LKIM (Malaysians Fisheries Development Board), please do something about this. What are you doing to protect the livelihoods of the fishermen there? Who is responsible for this enivironmental disaster?
Thanks to blog reader owc for the video link.
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According to BBC: 1) Much of the land in Pahang province has been redistributed to settlers so they could cultivate it with rubber, palm oil or fruit orchards. So all the companies had to do was approach smallholders whose properties contained bauxite, and offer them substantial sums of money to allow their land to be mined. Most of the plots were quite small, allowing the companies to exploit a loophole in Malaysian law, which only requires an environmental impact assessment for plots larger than 250 hectares. 2) Marine scientists have also warned of possible catastrophic damage to the ecosystem off… Read more »
Malaysia’s Bauxite Backlash – The Huffington Post Push has finally come to shove in Malaysia’s Pahang state, where the environmental crisis sparked by illegal bauxite mining in the state capital of Kuantan has prompted Najib Razak’s government to announce a moratorium on the entire industry. The move – currently slated to last three months but potentially to be extended indefinitely – is a radical but necessary response to the rampant pollution that has accompanied breakneck growth in production from Pahang’s mines over the past year. While the government puts a pause on bauxite mining, Malaysia also has a prime opportunity… Read more »
Further investigation will soon reveal that Felda settlers are leasing their plantation land (meant for oil Palm) to illegal bauxite miners.
China Press reported yesterday that one Felda folk earns RM200,000 from such deal.
The Felda folk earns RM200,000 from such deal EACH MONTH!
Mohamed Fadzil Yusoff lost nearly half of his oil palm trees in Felda Bukit Goh when they were felled to make way for bauxite mining. But the 47-year-old does not regret losing any of the cash crop although the total harvest from his holdings is now only RM250 a month. His feelings are shared by many of Bukit Goh’s settlers who “leased” their lands to bauxite miners after their incomes shrank because of the global rout in commodity prices. Some even believe that leasing the land to bauxite mining was better than harvesting oil palm because of the easy money.… Read more »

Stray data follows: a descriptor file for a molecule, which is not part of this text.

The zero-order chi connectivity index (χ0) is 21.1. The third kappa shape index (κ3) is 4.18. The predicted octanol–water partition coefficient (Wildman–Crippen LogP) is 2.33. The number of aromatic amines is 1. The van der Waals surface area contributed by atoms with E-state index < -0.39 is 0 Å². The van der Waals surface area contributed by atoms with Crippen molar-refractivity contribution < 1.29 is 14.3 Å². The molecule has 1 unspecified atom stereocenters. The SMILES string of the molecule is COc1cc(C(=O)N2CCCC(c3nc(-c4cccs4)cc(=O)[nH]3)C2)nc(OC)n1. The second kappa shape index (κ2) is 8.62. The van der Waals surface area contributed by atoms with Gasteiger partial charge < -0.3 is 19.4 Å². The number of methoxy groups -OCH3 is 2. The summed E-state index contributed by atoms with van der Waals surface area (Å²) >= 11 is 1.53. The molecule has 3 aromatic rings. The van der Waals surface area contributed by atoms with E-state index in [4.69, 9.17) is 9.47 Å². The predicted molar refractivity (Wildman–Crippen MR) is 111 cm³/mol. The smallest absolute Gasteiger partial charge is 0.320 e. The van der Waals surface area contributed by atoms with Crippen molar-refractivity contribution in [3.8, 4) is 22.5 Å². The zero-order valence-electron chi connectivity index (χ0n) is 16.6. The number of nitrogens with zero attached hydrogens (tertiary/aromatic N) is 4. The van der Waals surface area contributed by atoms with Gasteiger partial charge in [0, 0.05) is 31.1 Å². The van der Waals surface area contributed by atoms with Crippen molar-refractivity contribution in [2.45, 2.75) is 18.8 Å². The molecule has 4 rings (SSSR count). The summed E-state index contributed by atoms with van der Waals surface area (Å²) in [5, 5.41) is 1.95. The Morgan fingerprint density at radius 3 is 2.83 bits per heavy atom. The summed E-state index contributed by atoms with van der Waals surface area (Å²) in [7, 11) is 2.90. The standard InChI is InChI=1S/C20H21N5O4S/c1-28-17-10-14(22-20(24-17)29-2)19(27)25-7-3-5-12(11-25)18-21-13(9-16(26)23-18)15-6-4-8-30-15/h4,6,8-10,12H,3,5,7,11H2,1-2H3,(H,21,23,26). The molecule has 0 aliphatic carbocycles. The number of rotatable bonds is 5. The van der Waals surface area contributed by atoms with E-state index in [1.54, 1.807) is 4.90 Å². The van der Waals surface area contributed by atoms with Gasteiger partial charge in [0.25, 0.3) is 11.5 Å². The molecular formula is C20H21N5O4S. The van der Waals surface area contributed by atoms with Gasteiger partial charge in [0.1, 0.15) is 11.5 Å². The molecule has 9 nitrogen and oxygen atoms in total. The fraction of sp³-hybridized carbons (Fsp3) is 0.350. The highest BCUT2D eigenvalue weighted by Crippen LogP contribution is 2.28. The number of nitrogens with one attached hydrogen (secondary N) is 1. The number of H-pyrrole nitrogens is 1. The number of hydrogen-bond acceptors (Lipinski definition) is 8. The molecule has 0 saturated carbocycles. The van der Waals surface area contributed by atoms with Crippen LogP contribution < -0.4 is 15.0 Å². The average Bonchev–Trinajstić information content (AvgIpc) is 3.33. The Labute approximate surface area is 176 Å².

Subramaniam said the water from Kuantan river is toxic even after boiling:
Residents complaint about the ill effects of bauxite mining:
Bolehland boleh again. We have almost no natural disasters to speak of. So, these have been arranged for our benefit: major floods (regular in some places, getting more common elsewhere), mud slides, droughts, local peat fires, rivers polluted or poisoned beyond use by those who depend on them, continuous traffic jams, dust (instead of dust storms) from factories and lorries, sinking roads, collapsing buildings, and pests (mosquitoes, flies, rats, crows). Now, we even have mini-typhoons and a red sea. In capitalism, all this means more business to “help” us. This is happening even when climate change has yet to hit… Read more »
MACC officers have recovered up to RM100,000, believed to be “dirty money”, hidden in a washing machine of a Pahang Land and Mines officer. He and three other Pahang Land and Mines Department officers, all aged between 30 and 38, have been arrested on suspicion of receiving bribes to allow illegal bauxite mining. One of the four men was a senior officer in the Pahang Land and Mines department.
Malaysian exports of bauxite to China rose exponentially in 2015, but health and environmental concerns related to unregulated mining may lead to a ban on extracting the aluminium ore in Pahang. Bloomberg Intelligence mining and metals analyst Yi Zhu explains the potential impact of a ban on the bauxite market.
Hundreds of dead fish washed up in Sungai Toggek in Gebeng, Pahang, have put residents in the area on alert to the possibility of bauxite contamination.
Tangani segera kesan pencemaran bauksit
Liow Tiong Lai said his ministry would study transportation methods used to move bauxite from the mines to the port. The study will cover land and sea transportation methods to find a means that minimises pollution.
Red River — Texas, Vietnam, 1Malaysia
Red Sea — Yemen, 1Malaysia
Perhaps Moses could come here to part the Red Sea?
Don How can he come here to Malaysia? JAKIM will think he is trying to Christianise the Malay fishermen!!
Moses could go missing like Zhu Ba Jie in Malaysia.
They will blame some general group like “unscrupulous” miner and pledge to take action. It’s not the UMNO/BN govt fault..